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So here's the problem. I'm kind of new to Susy so I'm not entirely sure the best way to accomplish this but I'm looking to apply a layout to the .hfeed div based on the body class AND the media query which is already set up below.

Here's why. I'm doing this for WordPress and there are different layouts which are styled by using the CSS class applied to the body. Specifically, the two classes are .full-width-content and .content-sidebar. I need the selector to either span the full container or sit in the currently defined area respectively. So the specific selectors I would want to style would be ".full-width-content .hfeed" and ".content-sidebar .hfeed". I've tried setting those up to include different containers but that does not work.

Should I perhaps simply break this section out of the defined grid and select by class THEN do the media query?

What's the best way to accomplish this in susy?

//susy grid definitions, footer sits outside the susy grid def

#wrap {
    @include container( $total-columns, $break-tablet, $break-desktop );

    @include at-breakpoint( $break-tablet ) {
        #header     { @include span-columns( $break-tablet omega ); }
        #title-area { @include span-columns( 5, $break-tablet ); }
        #header .widget-area { @include span-columns( 4 omega, $break-tablet ); }
        #nav        { @include span-columns( $break-tablet omega ); }
        .hfeed      { @include span-columns( 6, $break-tablet ); }
        #sidebar    { @include span-columns( 3 omega, $break-tablet ); }
    }

    @include at-breakpoint( $break-desktop ) {
        #header     { @include span-columns( $break-desktop omega ); }
        #title-area { @include span-columns( 5, $break-desktop ); }
        #header .widget-area { @include span-columns( 5 omega, $break-desktop ); }
        #nav        { @include span-columns( $break-desktop omega ); }
        .hfeed      { @include span-columns( 7, $break-desktop ); }
        #sidebar    { @include span-columns( 4 omega, $break-desktop ); }
    }
}
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1 Answer 1

up vote 0 down vote accepted

To me this is a question of order of CSS Specificity. I know from sad experience with WordPress if you're making a child theme from something like Twenty-Eleven that you're going to be fighting this a lot. So if you're trying to make changes and that's not working - make sure you inspect your elements and see if your rules are getting applied or over-ridden by other styles. As I'm sure you have already figured our WordPress theming has a lot of this problem.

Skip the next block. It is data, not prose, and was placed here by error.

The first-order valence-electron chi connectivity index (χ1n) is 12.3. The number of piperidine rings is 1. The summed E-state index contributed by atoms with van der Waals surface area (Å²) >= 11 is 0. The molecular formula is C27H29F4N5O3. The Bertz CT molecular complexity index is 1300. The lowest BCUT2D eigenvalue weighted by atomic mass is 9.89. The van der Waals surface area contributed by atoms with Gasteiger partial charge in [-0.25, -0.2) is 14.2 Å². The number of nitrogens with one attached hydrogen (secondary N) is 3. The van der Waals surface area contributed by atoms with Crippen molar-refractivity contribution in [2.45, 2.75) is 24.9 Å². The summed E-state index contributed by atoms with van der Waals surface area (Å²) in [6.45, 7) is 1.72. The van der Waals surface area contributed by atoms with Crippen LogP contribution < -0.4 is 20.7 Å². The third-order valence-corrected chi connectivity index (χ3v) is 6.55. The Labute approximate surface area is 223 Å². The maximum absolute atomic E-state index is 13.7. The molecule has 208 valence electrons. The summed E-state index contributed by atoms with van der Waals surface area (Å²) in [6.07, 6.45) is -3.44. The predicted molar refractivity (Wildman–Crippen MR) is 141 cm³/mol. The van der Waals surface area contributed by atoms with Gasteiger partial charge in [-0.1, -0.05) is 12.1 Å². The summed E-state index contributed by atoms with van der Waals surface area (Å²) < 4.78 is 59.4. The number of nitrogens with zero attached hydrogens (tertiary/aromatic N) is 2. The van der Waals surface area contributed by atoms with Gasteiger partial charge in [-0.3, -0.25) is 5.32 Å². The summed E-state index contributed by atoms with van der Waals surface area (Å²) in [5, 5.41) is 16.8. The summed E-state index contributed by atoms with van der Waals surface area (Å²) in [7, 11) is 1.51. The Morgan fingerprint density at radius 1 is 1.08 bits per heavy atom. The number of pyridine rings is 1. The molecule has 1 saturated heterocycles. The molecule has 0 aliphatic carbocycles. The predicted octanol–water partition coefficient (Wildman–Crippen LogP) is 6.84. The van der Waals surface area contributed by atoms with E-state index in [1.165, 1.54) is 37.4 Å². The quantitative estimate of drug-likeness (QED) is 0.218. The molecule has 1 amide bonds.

Depending on how you setup your CSS structure:

• Mobile First - Smallest screens to largest screens • Larger Screens to smaller screens

your code might look like this:

Default styles for large or small screen at the top of your css - so processed first > then > Media Queries to override those directives when your screen size changes > Any things that will change when that happens goes in here.

/* Default styles */ body {...}

/* Smart Phone Styles */

@media query {

body.class .container { ... }

}

I'm not sure if this helps you or not, I'm just trying to help give you some direction. I would be interested to see what others have to say about this.

Something to keep in mind by the way when working with WordPress themes and SASS is to make sure you understand the cost of CSS Specificity - the more specific you go the more it time it costs to generate your page. It is very easy to use SASS to get too specific.

Good luck my friend. Sorry if this doesn't help.

share|improve this answer
    
Specificity is the reason why I dropped back to using the class, .hfeed, to apply the styles and not the id, #content. There are no other definitions on the parent class in regards to layout other than the root parent used for layout, #wrap. This really is the entirety of the code right now. I assumed there's something I'm missing in regards to how to define the columns conditionally by the class. I tried resetting the columns using the reset-columns mixin on the second class definition, but this doesn't seem to be working either. –  Paul Graham Dec 4 '12 at 18:07
    
Jeremy, you were totally right about the specificity thing. Here's the reason why after carefully reviewing the code. When you define a cluster of layout definitions in Susy, it compiles the definition as, in this example, #wrap .hfeed, so that means any overrides are going to have to include #wrap for specificity's sake. While my initial thought about changing the definition was correct, I was doing it incorrectly. The solution was to place this code directly after the grid definition. .full-width-content #wrap .hfeed { width: 100%; } –  Paul Graham Dec 4 '12 at 20:20
    
@PaulGraham Thank you very much, this is pretty much the first time I've actually help answer a question on StackOverflow :) So, I'm proud of the fact that I was finally able to help give back to a community that has helped me so much. But that is besides the point. Being someone who has used WordPress and Susy (therefore Compass/SASS) I would be more than happy to be on your GoogleTalk or whatever for faster turnaround time - if you ever want to have a second pare of eyes - just ask :) –  Jeremy Iglehart Dec 5 '12 at 18:01

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